Violent Crime

*U.S. Supreme Court Rejects Kevin Cooper Appeal In Quadruple Murder Death Penalty Case

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A death row inmate who came within hours of being executed in 2004 for four murders committed in San Bernardino County in 1983 lost a renewed  appeal to a federal appeals court in San Francisco today. The action by the 9th U.S. Circuit Court of Appeals brings Kevin Cooper, 51, a step closer to completing his current appeal and, if he is unsuccessful in the appeal, to receiving a new execution date.  Cooper’s attorney, Norman Hile, said he will now appeal to the
U.S. Supreme Court, a process that could take several months. Senior Assistant California Attorney General Ronald Matthias said that if that appeal fails, Cooper would then be eligible to receive a new execution date. Cooper was convicted in 1985 of murdering two adults and two children at a ranch house in Chino Hills on June 4, 1983, by hacking and stabbing them. He had escaped from a nearby state prison two days before.  The victims were Doug and Peggy Ryen, their 10-year-old daughter Jessica and an 11-year-old houseguest, Christopher Hughes. Another family member, 8-year-old Josh Ryen, was attacked but survived. In today’s action, the federal appeals court declined to have an expanded 11-judge panel reconsider a decision in which a three-judge panel of  the same court affirmed Cooper’s conviction in 2007.  The smaller panel, saying that evidence of Cooper’s guilt was”overwhelming,” accepted conclusions of a federal trial judge in San Diego who found that additional tests on hair and a blood stain did not exonerate Cooper. The tests were ordered by the appeals court in a ruling on Feb. 9, 2004, the day before Cooper was scheduled to be executed at San Quentin State Prison. The decision not to reconsider the case was made by an apparently close vote of the appeals court’s 27 fulltime judges.  Judge William Fletcher wrote in the lead dissent, “The state of California may be about to execute an innocent man.” Fletcher said he believed that sheriff’s investigators eager to solve a horrible crime had manipulated and planted some of the evidence. But Judge Pamela Rymer, supporting the decision to deny the appeal, wrote that all the evidence claims in the case had been resolved against Cooper either at trial or in post-conviction proceedings over 24 years. She wrote, “No forensic evidence suggests that anyone else was at the scene of the crime or was the killer.”  Executions in California have been on hold since 2006, when a federal judge in San Jose ruled that the state’s previous lethal injection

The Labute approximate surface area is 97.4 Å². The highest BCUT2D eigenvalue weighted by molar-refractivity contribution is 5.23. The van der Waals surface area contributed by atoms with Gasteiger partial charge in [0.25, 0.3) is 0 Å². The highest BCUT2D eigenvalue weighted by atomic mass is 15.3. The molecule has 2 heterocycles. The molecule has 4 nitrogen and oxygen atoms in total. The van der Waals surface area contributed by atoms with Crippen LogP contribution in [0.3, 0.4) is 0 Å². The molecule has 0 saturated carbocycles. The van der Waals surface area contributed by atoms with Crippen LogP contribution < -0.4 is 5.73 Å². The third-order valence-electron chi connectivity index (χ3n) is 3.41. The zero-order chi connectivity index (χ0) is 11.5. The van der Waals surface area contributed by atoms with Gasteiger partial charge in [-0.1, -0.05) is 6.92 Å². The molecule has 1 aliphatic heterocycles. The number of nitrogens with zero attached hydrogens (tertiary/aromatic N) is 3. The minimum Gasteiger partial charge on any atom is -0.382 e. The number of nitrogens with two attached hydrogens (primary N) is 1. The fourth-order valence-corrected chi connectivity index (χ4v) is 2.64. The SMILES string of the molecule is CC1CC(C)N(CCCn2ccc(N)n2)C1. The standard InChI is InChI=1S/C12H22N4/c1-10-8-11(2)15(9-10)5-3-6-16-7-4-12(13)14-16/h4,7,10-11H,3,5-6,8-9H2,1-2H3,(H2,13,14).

procedure carried a risk of causing inmates severe pain. Matthias said the state is now circulating a new execution protocol for public comment and the approval process may be completed in several months. He said that if Cooper loses his current appeal, he would be given an execution date after the new protocol is approved.  Five or six other death row inmates have completed all appeals and are eligible to receive execution dates, Matthias said.

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